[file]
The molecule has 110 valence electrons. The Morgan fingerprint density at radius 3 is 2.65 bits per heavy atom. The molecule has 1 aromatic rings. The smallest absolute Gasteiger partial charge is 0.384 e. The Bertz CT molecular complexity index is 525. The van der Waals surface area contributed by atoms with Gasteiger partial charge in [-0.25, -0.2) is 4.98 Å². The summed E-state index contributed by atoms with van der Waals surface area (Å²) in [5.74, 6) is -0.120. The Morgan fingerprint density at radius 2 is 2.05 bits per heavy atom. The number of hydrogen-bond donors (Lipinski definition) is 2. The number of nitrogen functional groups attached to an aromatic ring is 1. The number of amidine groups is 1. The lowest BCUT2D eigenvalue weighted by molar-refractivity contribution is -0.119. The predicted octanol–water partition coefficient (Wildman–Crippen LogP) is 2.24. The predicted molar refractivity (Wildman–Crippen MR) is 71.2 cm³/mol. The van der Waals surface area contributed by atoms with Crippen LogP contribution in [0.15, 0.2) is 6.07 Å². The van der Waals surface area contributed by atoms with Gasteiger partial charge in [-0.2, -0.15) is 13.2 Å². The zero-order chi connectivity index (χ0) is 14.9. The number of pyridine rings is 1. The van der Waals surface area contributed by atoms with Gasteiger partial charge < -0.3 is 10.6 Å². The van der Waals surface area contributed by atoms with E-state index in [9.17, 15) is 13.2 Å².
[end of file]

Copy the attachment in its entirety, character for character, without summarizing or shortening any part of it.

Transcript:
The molecule has 110 valence electrons. The Morgan fingerprint density at radius 3 is 2.65 bits per heavy atom. The molecule has 1 aromatic rings. The smallest absolute Gasteiger partial charge is 0.384 e. The Bertz CT molecular complexity index is 525. The van der Waals surface area contributed by atoms with Gasteiger partial charge in [-0.25, -0.2) is 4.98 Å². The summed E-state index contributed by atoms with van der Waals surface area (Å²) in [5.74, 6) is -0.120. The Morgan fingerprint density at radius 2 is 2.05 bits per heavy atom. The number of hydrogen-bond donors (Lipinski definition) is 2. The number of nitrogen functional groups attached to an aromatic ring is 1. The number of amidine groups is 1. The lowest BCUT2D eigenvalue weighted by molar-refractivity contribution is -0.119. The predicted octanol–water partition coefficient (Wildman–Crippen LogP) is 2.24. The predicted molar refractivity (Wildman–Crippen MR) is 71.2 cm³/mol. The van der Waals surface area contributed by atoms with Crippen LogP contribution in [0.15, 0.2) is 6.07 Å². The van der Waals surface area contributed by atoms with Gasteiger partial charge in [-0.2, -0.15) is 13.2 Å². The zero-order chi connectivity index (χ0) is 14.9. The number of pyridine rings is 1. The van der Waals surface area contributed by atoms with Gasteiger partial charge < -0.3 is 10.6 Å². The van der Waals surface area contributed by atoms with E-state index in [9.17, 15) is 13.2 Å².